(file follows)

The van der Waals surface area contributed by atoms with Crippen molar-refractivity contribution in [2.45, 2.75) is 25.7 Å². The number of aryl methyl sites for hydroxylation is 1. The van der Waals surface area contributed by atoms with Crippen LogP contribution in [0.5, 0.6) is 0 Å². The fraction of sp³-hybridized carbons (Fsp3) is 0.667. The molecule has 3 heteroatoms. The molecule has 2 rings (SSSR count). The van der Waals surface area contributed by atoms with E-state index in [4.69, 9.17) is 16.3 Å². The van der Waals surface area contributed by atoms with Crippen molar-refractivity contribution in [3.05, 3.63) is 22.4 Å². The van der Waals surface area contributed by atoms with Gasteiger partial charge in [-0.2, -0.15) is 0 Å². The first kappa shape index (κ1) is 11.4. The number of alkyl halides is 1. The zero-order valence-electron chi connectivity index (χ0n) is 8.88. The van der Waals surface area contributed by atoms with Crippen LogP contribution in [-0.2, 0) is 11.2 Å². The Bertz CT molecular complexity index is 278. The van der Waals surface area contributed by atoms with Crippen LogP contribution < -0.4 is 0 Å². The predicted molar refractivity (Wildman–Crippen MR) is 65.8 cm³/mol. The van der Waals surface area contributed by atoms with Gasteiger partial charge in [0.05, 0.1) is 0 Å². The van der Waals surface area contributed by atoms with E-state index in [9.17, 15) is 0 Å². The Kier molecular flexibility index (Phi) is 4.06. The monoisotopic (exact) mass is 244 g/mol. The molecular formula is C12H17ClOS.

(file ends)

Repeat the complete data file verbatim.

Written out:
The van der Waals surface area contributed by atoms with Crippen molar-refractivity contribution in [2.45, 2.75) is 25.7 Å². The number of aryl methyl sites for hydroxylation is 1. The van der Waals surface area contributed by atoms with Crippen LogP contribution in [0.5, 0.6) is 0 Å². The fraction of sp³-hybridized carbons (Fsp3) is 0.667. The molecule has 3 heteroatoms. The molecule has 2 rings (SSSR count). The van der Waals surface area contributed by atoms with E-state index in [4.69, 9.17) is 16.3 Å². The van der Waals surface area contributed by atoms with Crippen molar-refractivity contribution in [3.05, 3.63) is 22.4 Å². The van der Waals surface area contributed by atoms with Gasteiger partial charge in [-0.2, -0.15) is 0 Å². The first kappa shape index (κ1) is 11.4. The number of alkyl halides is 1. The zero-order valence-electron chi connectivity index (χ0n) is 8.88. The van der Waals surface area contributed by atoms with Crippen LogP contribution in [-0.2, 0) is 11.2 Å². The Bertz CT molecular complexity index is 278. The van der Waals surface area contributed by atoms with Crippen LogP contribution < -0.4 is 0 Å². The predicted molar refractivity (Wildman–Crippen MR) is 65.8 cm³/mol. The van der Waals surface area contributed by atoms with Gasteiger partial charge in [0.05, 0.1) is 0 Å². The van der Waals surface area contributed by atoms with E-state index in [9.17, 15) is 0 Å². The Kier molecular flexibility index (Phi) is 4.06. The monoisotopic (exact) mass is 244 g/mol. The molecular formula is C12H17ClOS.